Contributed by Jonathan Stevenson / The First World War – known as the Great War before it became necessary to number them – is one of history’s most celebrated lessons on two subjects in particular: how ominously easily it can be for a major war to arise, and the senseless cruelty and calamity of armed conflict between well-equipped adversaries who are determined not to lose. The war began with a Serbian nationalist’s assassination of Archduke Ferdinand, heir to the Austria-Hungary throne, in Sarajevo on June 28, 1914. This was seemingly a containable act, but Austria-Hungary secured Germany’s support for the armed suppression of Serbian nationalism while Serbia gained Russia’s support for armed resistance. What ensued was the reactive, often opportunistic, and spiraling mobilization of two pre-existing military alliances – the Triple Entente between Russia, France and Great Britain (the United States would ultimately join them), and the Central Powers of Germany, Austria-Hungary and eventually the Ottoman Empire. The war did not end until November 11, 1918, exactly a century ago. In a little more than four years of combat, over 14 million died. Europeans and their leaders commemorate the armistice with fitting solemnity.
Germany and its allies had to fight enemies on two fronts: the eastern front, where it faced mainly Russia, and the western front, where it confronted the armies of France and Great Britain, mostly in French territory. On the western front in particular, trench warfare, sometimes involving the use of chemical weapons, produced nightmarish, industrial-scale carnage. For literally years, in agonizingly slow campaigns of attrition, troops fought and died in the tens of thousands over incommensurately small swathes of territory. In Paris 1919: Six Months that Changed the World, her book about the aftermath of the war, Margaret MacMillan wrote:
A quarter of French men between eighteen and thirty had died in the war, over 1.3 million altogether out of a prewar population of 40 million. France lost a higher proportion of its population than any other of the belligerents. Twice as many again of its soldiers had been wounded. In the north, great stretches of land were pitted with shell holes, scarred by deep trenches, marked with row upon row of crosses. Around the fortress of Verdun, site of the worst French battle, not a living thing grew, not a bird sang. The coalmines on which the French economy depended for its power were flooded; the factories they would have supplied had been razed or carted away into Germany. Six thousand square miles of France, which before the war had produced 20 percent of its crops, 90 percent of its iron ore and 65 percent of its steel, were utterly ruined.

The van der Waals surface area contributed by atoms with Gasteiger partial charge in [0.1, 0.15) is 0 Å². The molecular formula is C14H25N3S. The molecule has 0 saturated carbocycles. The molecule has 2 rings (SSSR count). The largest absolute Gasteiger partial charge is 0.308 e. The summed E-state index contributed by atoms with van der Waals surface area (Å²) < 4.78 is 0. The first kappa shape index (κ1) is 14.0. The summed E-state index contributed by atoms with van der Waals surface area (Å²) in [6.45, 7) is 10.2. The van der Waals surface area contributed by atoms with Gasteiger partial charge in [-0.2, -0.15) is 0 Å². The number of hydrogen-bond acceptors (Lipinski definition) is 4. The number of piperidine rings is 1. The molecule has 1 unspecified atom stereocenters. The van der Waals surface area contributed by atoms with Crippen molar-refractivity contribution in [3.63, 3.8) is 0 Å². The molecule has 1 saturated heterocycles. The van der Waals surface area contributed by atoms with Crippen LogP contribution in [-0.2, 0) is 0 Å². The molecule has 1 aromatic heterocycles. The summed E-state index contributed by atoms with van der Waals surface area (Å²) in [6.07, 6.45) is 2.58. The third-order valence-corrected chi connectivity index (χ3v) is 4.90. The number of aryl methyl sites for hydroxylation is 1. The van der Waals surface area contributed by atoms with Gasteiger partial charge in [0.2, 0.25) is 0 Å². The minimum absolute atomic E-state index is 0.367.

Historically bloody battles took place in France. Some, like the First and Second Battles of the Marne (1914 and 1918, respectively), were very close to Paris, whose inhabitants felt under siege for the entire war. In the countryside, farmers tending their crops could hear artillery in the distance; the young men of the family serving in the army would come home on leave, dimly hopeful, until they didn’t. In Europe, an entire generation not only in France but also in Germany and Great Britain was hollowed out demographically and spiritually. Governments preoccupied with war efforts were also more vulnerable to revolutionary political movements: both the Russian Revolution, stemming from an ideological impulse, and the Anglo-Irish War, from an anti-colonial one, began during the First World War.
In the wake of such comprehensive devastation and instability, the pre-war Belle Époque (“beautiful era”), which had been singularly optimistic and peaceful, obviously could not pick up where it had left off. And any notion that war might somehow be cathartic – the Italian Futurists had momentarily embraced it – was thoroughly invalidated. Despair and disaffection, and the urge to condemn, inter, and escape a grim and tragic reality, would inevitably have profound impacts on art of all types. The postwar period was one of disruption and iconoclasm that turbocharged Modernism. Resolutely frank and acerbic German Expressionists like Otto Dix and George Grosz, who had served in the German army and emerged from the Weimar Republic, were immediate and vivid examples, while Dada embraced the comprehensive rejection of the cultural tropes that had nourished the war. Surrealism was perhaps the most intuitive reaction to the carnage. Implicit was the hope that the conflict was, as it was called, “the war to end all wars.” Peace, of course, would not endure.
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